In 2016, the same team opened ‘Mercato Centrale Roma’ inside Termini Station in Rome, ideal for hungry travelers and commuters. Do not miss the typical Roman, triangular sandwiches which have been given a delicious gourmet boost from the skilled chefs at the ‘Il Trapizzino’ stand.
Florence and Rome Market Opening Hours: 8am to midnight everyday

Mercato San Lorenzo

San Lorenzo Market
Known as Florence’s leather market, and just outside of Mercato Centrale Firenze, is its sister market, ‘Mercato San Lorenzo.’ A sea of bright colored stalls displaying leather bags, belts, wallets, and jackets in every shape, size, and style wrap all the way along ‘Via dell’Ariento’ until ‘Via Nazionale’ and in front of the doors of Mercato Centrale.
This is another perfect market to shop for Italian goodies to take home, but be careful because not everything is made of genuine Italian leather. Check the quality of the leather and look for authenticating labels on the inside of items before purchasing anything. Go armed with the words, ‘No, grazie’ meaning ‘No, thank you,’ because as soon as you touch or even look at an item, a vendor will ask you if you want to buy it. Do no be afraid to bargain for lower prices and go late in the day for the best deals.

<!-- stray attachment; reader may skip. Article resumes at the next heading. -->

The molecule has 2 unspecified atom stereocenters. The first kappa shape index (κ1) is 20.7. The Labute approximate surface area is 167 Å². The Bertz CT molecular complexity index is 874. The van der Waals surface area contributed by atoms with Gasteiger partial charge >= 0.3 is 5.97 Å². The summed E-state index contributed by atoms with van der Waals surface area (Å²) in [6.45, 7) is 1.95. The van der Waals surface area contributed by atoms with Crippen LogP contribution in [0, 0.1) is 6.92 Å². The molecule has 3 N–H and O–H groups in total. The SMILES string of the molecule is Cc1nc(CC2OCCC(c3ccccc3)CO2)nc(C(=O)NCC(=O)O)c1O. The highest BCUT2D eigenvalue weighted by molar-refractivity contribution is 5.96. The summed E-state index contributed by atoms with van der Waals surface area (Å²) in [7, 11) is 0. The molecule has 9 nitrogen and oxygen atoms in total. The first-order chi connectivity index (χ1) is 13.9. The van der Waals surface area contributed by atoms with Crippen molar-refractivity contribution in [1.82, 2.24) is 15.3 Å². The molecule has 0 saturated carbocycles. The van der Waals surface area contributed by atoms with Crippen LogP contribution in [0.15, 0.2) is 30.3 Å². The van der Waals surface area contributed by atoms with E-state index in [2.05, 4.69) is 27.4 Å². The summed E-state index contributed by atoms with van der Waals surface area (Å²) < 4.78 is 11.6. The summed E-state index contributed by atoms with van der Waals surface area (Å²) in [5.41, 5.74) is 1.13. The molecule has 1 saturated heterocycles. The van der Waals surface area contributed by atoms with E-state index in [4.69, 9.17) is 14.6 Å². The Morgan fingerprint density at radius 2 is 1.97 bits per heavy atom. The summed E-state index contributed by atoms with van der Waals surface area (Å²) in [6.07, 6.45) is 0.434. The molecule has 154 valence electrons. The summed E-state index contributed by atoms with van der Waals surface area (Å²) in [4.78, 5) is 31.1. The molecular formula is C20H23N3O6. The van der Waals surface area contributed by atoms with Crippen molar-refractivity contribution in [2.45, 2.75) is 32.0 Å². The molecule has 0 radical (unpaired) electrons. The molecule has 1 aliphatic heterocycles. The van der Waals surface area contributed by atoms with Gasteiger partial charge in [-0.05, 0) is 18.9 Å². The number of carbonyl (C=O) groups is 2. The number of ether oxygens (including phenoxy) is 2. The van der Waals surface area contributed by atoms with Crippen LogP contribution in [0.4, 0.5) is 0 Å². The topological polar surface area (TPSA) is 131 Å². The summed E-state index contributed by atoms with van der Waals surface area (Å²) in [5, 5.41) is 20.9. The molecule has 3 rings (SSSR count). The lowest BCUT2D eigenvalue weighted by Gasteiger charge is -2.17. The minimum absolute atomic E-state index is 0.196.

On your way out of the leather market, head to the nearby ‘Galleria dell’Accademia’ and marvel at Michelangelo’s mesmerizing statue of David, one of the most idealized human forms. Book a tour to ‘Galleria dell’Accademia’ in advance.
Market Opening Hours: 9am to 7pm everyday except Sundays and Mondays

Mercato Nuovo (Mercato del Porcellino)

Mercato del Porcellino
Under the tall, elegant arches of the ‘Loggia del Porcellino,’ which was built around 1550, is another superb leather market called ‘Mercato Nuovo.’ Historically speaking, it is ‘nuovo’ or new, because it was first created during the Renaissance for wealthy Florentines to buy fine silk, gold, and other luxury items. Later, it evolved into a market which sold handwoven straw hats which were fashionable at the time. Then it became what it is known for today, Florence’s smaller leather market which sells a variety of refined leather goods and elegant scarves. Mercato Nuovo was nicknamed ‘Mercato del Porcellino’ or Piggy Market because of the bronze wild boar statue at the front of ‘Piazza Nuovo’ which contains the ‘loggia’ and market. Rubbing the pig’s snout and dropping a coin from its mouth is supposed to bring you good luck, but only if the coin drops beyond the grate below the statue.